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Friday, December 29, 2017

Federal Court Dismisses Challenge to County's Short Term Rental Ban

As short term rentals become more popular, local governments have had to rethink their current residential use restrictions to address this new use. Many local governments have relied on their "exclusionary" zoning ordinances that permit only those uses expressly listed in the zoning district as permitted or special/conditional uses to prohibit short term rentals. Others have adopted amendments to their zoning ordinances to expressly restrict and/or regulate short term rentals. Morgan County's application of its zoning regulations to a short term rental was recently the subject of a legal challenge in May v. Morgan County, (11th Cir. Dec. 21, 2017), which upheld the county's ban on short term rentals in single family dwellings.

In 2010, the county enacted a ban of short term rentals in single family homes, defined as any rental for less than 30 consecutive days. In 2011, the county cited May, the owner of a lakefront single family home for violating that ordinance. She subsequently filed a civil rights lawsuit, arguing that her short term rental use was "grandfathered" under the zoning ordinance since she had started renting her home in 2008, 2 years prior to the county's ban on these rentals. Her first lawsuit (filed in state court) was dismissed because she failed to exhaust her administrative remedies by seeking zoning relief and that her challenge to the short-term rental ban was time-barred because she didn't bring her lawsuit within 30 days of adoption of the ban.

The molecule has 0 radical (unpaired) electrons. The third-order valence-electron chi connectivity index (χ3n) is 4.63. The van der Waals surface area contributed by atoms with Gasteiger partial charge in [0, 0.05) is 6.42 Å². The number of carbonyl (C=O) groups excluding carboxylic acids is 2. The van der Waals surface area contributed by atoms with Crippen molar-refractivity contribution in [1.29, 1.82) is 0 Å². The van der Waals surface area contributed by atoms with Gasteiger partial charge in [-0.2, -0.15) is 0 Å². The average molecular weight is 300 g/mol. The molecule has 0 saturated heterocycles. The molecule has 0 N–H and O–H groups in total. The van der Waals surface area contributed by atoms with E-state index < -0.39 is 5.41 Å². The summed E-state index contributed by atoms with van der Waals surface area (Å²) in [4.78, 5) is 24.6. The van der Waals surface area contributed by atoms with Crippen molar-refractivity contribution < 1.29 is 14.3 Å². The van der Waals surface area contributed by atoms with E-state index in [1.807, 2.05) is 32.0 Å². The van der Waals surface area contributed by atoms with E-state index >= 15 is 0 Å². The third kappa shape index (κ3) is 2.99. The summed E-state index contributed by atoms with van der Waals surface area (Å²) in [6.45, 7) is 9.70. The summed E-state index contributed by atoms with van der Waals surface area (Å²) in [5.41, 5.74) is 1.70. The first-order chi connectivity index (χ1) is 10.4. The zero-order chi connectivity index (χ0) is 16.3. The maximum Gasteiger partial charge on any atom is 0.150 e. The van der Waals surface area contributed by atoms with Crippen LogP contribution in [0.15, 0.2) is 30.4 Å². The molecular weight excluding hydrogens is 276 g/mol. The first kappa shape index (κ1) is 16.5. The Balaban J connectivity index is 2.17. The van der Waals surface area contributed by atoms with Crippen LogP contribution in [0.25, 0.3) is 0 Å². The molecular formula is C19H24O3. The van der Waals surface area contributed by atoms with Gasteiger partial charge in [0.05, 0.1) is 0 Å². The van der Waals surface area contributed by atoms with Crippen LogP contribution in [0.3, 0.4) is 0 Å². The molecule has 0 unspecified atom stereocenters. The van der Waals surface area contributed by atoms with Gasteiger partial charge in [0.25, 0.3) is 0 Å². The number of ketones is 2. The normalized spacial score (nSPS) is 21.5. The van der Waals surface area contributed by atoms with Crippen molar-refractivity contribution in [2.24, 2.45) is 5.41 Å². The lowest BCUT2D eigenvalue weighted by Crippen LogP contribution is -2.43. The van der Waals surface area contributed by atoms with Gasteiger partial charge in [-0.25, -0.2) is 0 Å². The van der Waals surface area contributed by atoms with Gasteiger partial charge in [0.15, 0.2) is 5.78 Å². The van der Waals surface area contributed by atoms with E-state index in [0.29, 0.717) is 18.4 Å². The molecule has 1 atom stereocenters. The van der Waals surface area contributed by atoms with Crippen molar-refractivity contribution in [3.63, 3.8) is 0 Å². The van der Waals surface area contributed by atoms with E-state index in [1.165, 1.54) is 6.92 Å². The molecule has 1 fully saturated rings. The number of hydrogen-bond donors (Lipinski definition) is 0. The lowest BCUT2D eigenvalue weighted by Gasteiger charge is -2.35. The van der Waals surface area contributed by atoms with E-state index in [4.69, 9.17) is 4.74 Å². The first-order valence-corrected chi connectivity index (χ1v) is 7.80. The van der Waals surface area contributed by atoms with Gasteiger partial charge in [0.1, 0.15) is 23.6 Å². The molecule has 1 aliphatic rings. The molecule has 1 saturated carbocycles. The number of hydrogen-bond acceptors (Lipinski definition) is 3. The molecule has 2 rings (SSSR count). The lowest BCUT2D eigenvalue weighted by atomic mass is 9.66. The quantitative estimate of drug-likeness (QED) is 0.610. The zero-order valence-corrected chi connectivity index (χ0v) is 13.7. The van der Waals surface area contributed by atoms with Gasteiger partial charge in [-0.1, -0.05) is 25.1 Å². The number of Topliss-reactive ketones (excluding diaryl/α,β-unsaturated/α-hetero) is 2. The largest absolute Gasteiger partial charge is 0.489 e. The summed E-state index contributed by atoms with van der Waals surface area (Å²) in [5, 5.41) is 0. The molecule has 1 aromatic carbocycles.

After her first case was dismissed, she filed a rezoning application with the county and a request that the county revoke the ban on short term rentals. After both applications were denied, she filed a second lawsuit, this time in federal court, arguing she had a grandfathered right to rent out her home and that the county violated her "grandfathered constitutional rights," which she claimed were protected civil rights. 

The case made its way to the 11th Circuit Court of Appeals, which dismissed her claims based on the "Rooker-Feldman" doctrine which states that federal courts do not have jurisdiction to review state court decisions. Here, the state court had already decided her claims against enforcement of the county's short-term rental ban and she could not attempt to relitigate those claims in federal court. 

Post Authored by Julie Tappendorf


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